“We have spent about £800 million helping refugees in Syria, which makes us the second largest bilateral donor to the programme. We have taken 140 people under the vulnerable persons relocation scheme, and it is right that we have done that, but we have to be frank with ourselves and with the public. In a refugee crisis of this scale, which runs into millions of people, the idea that even a small part of the solution is for our country to take in hundreds or thousands is completely wrong.”
“We only recognise the state of Palestine when there is a genuine two-state solution – and [when] Israel's future is truly secure”
On the 2014 war in gaza: “What I’ve seen is the attacks that take place on Israel and the indiscriminate nature of them. As PM, putting yourself in the shoes of the Israeli people, who want peace but have to put up with these indiscriminate attacks - that reinforces to me the importance of standing by Israel and Israel’s right to defend itself.
“I feel very strongly that this equivalence that sometimes people try to draw when these attacks take place is so completely wrong and unfair. Because Israel is trying defend against indiscriminate attacks, while trying to stop the attackers – and there’s such a difference between that and the nature of the indiscriminate attacks that Israel receives. I feel that very clearly. I’ve seen it very clearly as Prime Minister and I think it’s important to speak out about it.
“Obviously we regret the loss of life wherever it takes place, but I do think there’s an important difference – as Prime Minister Netanyahu put it: Israel uses its weapons to defend its people and Hamas uses its people to defend its weapons."
Tobias Ellwood - The Parliamentary Under-Secretary of State for Foreign and Commonwealth Affairs:
“We want to see the establishment of a sovereign and independent Palestinian state, living in peace and security alongside Israel. We have been clear that the UK will recognise a Palestinian state bilaterally at a time when we judge it best to help bring about peace... recognition is not simply a tick-box exercise but a strategic tool, which will have consequences when implemented, and which is therefore best used at a time when it will advance the process and leverage positive change.”
“We want the Palestinians to end the political stalemate with Hamas, as he implies, but we also want Israel to allow the free movement of people, particularly the politicians, into Gaza, and to increase trade between Gaza and the west bank.”
Phillip Hammond - Secretary of State for Foreign and Commonwealth Affairs:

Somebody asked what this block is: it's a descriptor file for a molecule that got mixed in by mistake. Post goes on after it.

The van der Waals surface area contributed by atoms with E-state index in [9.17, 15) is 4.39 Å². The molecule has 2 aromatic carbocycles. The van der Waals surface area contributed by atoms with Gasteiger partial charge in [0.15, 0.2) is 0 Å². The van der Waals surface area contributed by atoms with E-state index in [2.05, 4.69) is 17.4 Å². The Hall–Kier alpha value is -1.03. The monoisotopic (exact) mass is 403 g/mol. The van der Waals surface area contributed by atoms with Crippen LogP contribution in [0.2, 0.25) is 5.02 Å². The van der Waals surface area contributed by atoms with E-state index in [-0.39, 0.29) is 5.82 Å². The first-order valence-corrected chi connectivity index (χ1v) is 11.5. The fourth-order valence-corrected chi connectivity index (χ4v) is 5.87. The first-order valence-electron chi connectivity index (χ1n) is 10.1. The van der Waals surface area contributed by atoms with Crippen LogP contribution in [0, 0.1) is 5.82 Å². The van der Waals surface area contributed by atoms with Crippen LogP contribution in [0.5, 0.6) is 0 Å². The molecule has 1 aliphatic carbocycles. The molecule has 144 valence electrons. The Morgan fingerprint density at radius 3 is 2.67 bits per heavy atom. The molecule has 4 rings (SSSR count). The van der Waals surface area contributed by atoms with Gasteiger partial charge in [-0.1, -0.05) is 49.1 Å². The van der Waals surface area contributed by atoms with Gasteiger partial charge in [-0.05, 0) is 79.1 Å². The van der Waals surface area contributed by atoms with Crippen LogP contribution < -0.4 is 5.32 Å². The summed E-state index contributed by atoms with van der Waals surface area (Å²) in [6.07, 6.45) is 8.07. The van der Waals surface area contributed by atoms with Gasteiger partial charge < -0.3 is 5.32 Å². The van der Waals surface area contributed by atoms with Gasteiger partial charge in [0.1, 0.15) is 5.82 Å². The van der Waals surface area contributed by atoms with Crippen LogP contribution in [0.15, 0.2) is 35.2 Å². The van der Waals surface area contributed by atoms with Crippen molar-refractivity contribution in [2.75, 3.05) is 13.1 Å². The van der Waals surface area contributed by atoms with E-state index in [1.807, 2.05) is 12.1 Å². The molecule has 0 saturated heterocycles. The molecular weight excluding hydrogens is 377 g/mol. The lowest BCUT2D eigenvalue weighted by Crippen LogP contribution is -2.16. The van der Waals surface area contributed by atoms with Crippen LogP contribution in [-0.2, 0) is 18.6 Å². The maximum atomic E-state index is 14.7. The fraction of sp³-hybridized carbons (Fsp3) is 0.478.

‘Ihave said in this House before and I will say again that settlements are just buildings. Buildings can be built and buildings can be removed, and we must not allow illegal building to stand in the way of a sustainable solution if it can otherwise be found.”
“we will press the US to revive the initiative and all the parties to resume serious negotiations as soon as possible after the Israeli elections, and I urge them to be ready then to step up and show the bold political leadership that will be necessary to achieve peace.”
“for an enduring solution Hamas must disarm and be prepared to accept Israel’s right to live in peace”
James Brokenshire - Minister of State (Home Office):
“The Government is deeply concerned about the crisis in Syria, the suffering and hardship it is causing for millions of displaced Syrians in the region, and the strain it is placing on their host countries. That is why we launched the Syrian Vulnerable Persons Relocation (VPR) scheme, offering protection in the UK to some of the most vulnerable refugees, who cannot be supported effectively in the region. The scheme is based on need rather than fulfilling a quota, but we have said that we expect it to help several hundred people over three years, and we remain on track to deliver that commitment. We therefore have no current plans to change the way the scheme operates. However, we continue to monitor the situation inSyria and the surrounding region and work closely with the United Nations High Commissioner for Refugees (UNHCR) to identify the most vulnerable people displaced by the conflict to ensure that the scheme remains responsive to need.
However given the scale of the crisis, we believe the most effective way to ensure the UK’s help has the greatest impact for displaced people and their host countries is through substantial humanitarian aid and actively seeking an end to the conflict so that refugees can return to their homes and livelihoods safely. We have committed £800 million in response to the crisis, making us the second largest bilateral donor in the world, and UK funding is helping to support hundreds of thousands of displaced people in the region, providing food, healthcare and essential supplies. Compared with aid, resettlement can only ever help a minority of those in need.
The VPR scheme does not form part of the UN quota but runs in parallel with the United Nations High Commission for Refugees' (UNHCR) ownSyria Humanitarian Admission Programme. The Government has been clear that this is a crisis of international proportions and needs a fitting response from the international community.
EU member states have responded to the Syrian crisis in different ways and it is for each state to decide how they help those displaced by the crisis. The UNHCR is best placed to comment on the policies of other countries regarding Syrian refugees.”